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Census Reveals 182 Tigers Left in World’s Biggest Natural Reserve

  • Shaikh Azizur Rahman

FILE - A male tiger is released into the waters of the river Harikhali at the Sundarbans delta forest, about 150 km (93 miles) south of the eastern Indian city of Kolkata, July 22, 2009.

FILE - A male tiger is released into the waters of the river Harikhali at the Sundarbans delta forest, about 150 km (93 miles) south of the eastern Indian city of Kolkata, July 22, 2009.

Wildlife experts in Bangladesh’s Sundarbans forest say a new census of the region’s tigers has revealed that there are only about 100 left. The figure indicates that the highly endangered animal roams in far fewer numbers in one of its last remaining natural habitats in the world than previously believed.

The Sundarbans, spread across a 10,000 square kilometer delta, crisscrossed by scores of rivers, straddle the eastern part of India and the southern tip of Bangladesh. About 60% of the mangrove forest, a UNESCO World Natural Heritage Site, is in Bangladesh, while the remaining part lies in India.

In 2004, the previous census found 440 tigers in the Bangladeshi part of the Sundarbans forest, but wildlife experts now say that was an overcount, because it was based on the study of the tigers’ paw prints, also called “pug marks.”

The latest census used infrared cameras to arrive at what wildlife experts believe is a more accurate figure.


“We are sure that the pugmark-based previous census yielded an incorrect figure. The number of tigers in the Bangladeshi part of Sundarbans in 2004 was surely not as high as 440,” Wildlife and Nature Conservation Division official and co-ordinator of the camera trapping project in Bangladesh, Mohammad Jahidul Kabir told VOA.

The 2004 census counted more than 680 Royal Bengal tigers in the Sundarbans stretched across India and Bangladesh, making it the largest number of the animals in a single natural habitat in the world.

Now, after using camera trapping methods used in both countries, the entire forest is believed to hold about 182 tigers.

Threatened species


Indian wildlife scientist Yadvendradev Jhala, who monitored the recent tiger censuses, said that in India and Bangladesh, where more than three-fourths of the world’s tiger population is located, the new numbers show that the species is threatened by both poaching and a new coal-fired power plant that will isolate some tiger populations from each other.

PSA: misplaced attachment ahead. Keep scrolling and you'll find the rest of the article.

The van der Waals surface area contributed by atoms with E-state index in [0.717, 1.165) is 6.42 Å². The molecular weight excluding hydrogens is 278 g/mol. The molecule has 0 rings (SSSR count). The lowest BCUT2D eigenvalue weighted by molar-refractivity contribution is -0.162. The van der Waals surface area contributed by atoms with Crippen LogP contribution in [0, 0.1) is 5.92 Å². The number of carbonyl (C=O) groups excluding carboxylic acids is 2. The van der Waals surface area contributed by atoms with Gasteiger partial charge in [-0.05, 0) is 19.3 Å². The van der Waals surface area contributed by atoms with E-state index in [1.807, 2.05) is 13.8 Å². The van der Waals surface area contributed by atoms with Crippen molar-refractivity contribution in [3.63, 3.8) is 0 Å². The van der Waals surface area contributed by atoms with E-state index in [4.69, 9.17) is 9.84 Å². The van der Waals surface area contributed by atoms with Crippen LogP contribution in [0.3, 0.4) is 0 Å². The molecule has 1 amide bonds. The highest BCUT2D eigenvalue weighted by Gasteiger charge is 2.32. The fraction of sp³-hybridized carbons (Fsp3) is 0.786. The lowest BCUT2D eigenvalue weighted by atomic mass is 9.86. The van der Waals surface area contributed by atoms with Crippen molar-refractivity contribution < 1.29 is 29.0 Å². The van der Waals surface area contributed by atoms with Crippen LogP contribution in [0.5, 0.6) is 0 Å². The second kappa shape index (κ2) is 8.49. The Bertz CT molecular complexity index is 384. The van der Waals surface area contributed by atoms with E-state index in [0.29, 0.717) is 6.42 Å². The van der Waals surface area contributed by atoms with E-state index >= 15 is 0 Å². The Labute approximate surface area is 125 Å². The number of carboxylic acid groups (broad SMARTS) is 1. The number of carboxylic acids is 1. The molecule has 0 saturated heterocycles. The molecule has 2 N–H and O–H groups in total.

“The majority of coal needed for the power plant will be brought by barges plying in the water channel from the Bay of Bengal up the Sundarbans. This continuous traffic of commercial boats will form a barrier to tigers dispersing east-west, effectively dividing the Sundarbans population into two halves. Small populations have a high probability of becoming extinct,” Jhala, a professor at the Wildlife Institute of India told VOA.

Bangladeshi tiger conservationist Monirul Khan, a zoology professor at Bangladesh’s Jahangirnagar University and a member of Bangladesh’s National Coordination Committee for Tiger Conservation, said officials who oversee conservation are unable to protect the dwindling number of tigers.

“Many areas of the vast Sundarbans remain unprotected due to insufficient patrol posts and forest guards of the forest department, giving the criminals the opportunity to poach the lucrative tiger,” he said.

The spotted deer, which is the tiger’s main prey, also is heavily poached for meat and skin, further threatening the tigers.

Bangladesh Wildlife and Nature Conservation Division official Mohammad Jahidul Kabir said the government has taken the latest tiger census report very seriously and would declare the entire Sundarbans a protected area, restricting activities that threatened the tigers.

It’s estimated there are only around 3,200 tigers left in the wild in the world — down from 100,000 in 1900.

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